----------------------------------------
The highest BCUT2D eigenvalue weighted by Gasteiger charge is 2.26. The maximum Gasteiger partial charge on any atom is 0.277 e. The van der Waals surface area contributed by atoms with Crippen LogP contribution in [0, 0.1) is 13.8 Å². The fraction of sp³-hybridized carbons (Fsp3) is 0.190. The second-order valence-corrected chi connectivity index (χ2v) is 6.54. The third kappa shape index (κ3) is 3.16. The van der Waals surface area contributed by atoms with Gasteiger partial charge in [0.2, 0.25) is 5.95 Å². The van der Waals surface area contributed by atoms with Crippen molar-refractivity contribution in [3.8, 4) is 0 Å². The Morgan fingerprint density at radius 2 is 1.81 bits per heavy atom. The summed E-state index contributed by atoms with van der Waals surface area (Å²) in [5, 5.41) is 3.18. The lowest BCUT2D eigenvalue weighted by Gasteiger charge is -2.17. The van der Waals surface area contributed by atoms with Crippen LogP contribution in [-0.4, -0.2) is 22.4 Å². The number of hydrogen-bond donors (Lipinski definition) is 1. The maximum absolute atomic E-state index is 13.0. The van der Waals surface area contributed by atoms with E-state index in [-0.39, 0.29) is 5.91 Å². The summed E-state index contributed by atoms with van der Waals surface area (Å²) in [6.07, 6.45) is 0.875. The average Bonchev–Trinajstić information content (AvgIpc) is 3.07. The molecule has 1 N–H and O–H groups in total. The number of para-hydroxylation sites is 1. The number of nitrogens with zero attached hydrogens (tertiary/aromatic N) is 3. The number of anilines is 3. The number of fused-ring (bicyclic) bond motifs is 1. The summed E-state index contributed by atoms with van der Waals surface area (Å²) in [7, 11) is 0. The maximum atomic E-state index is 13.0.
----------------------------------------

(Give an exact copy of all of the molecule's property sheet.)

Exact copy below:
The highest BCUT2D eigenvalue weighted by Gasteiger charge is 2.26. The maximum Gasteiger partial charge on any atom is 0.277 e. The van der Waals surface area contributed by atoms with Crippen LogP contribution in [0, 0.1) is 13.8 Å². The fraction of sp³-hybridized carbons (Fsp3) is 0.190. The second-order valence-corrected chi connectivity index (χ2v) is 6.54. The third kappa shape index (κ3) is 3.16. The van der Waals surface area contributed by atoms with Gasteiger partial charge in [0.2, 0.25) is 5.95 Å². The van der Waals surface area contributed by atoms with Crippen molar-refractivity contribution in [3.8, 4) is 0 Å². The Morgan fingerprint density at radius 2 is 1.81 bits per heavy atom. The summed E-state index contributed by atoms with van der Waals surface area (Å²) in [5, 5.41) is 3.18. The lowest BCUT2D eigenvalue weighted by Gasteiger charge is -2.17. The van der Waals surface area contributed by atoms with Crippen LogP contribution in [-0.4, -0.2) is 22.4 Å². The number of hydrogen-bond donors (Lipinski definition) is 1. The maximum absolute atomic E-state index is 13.0. The van der Waals surface area contributed by atoms with E-state index in [-0.39, 0.29) is 5.91 Å². The summed E-state index contributed by atoms with van der Waals surface area (Å²) in [6.07, 6.45) is 0.875. The average Bonchev–Trinajstić information content (AvgIpc) is 3.07. The molecule has 1 N–H and O–H groups in total. The number of para-hydroxylation sites is 1. The number of nitrogens with zero attached hydrogens (tertiary/aromatic N) is 3. The number of anilines is 3. The number of fused-ring (bicyclic) bond motifs is 1. The summed E-state index contributed by atoms with van der Waals surface area (Å²) in [7, 11) is 0. The maximum atomic E-state index is 13.0.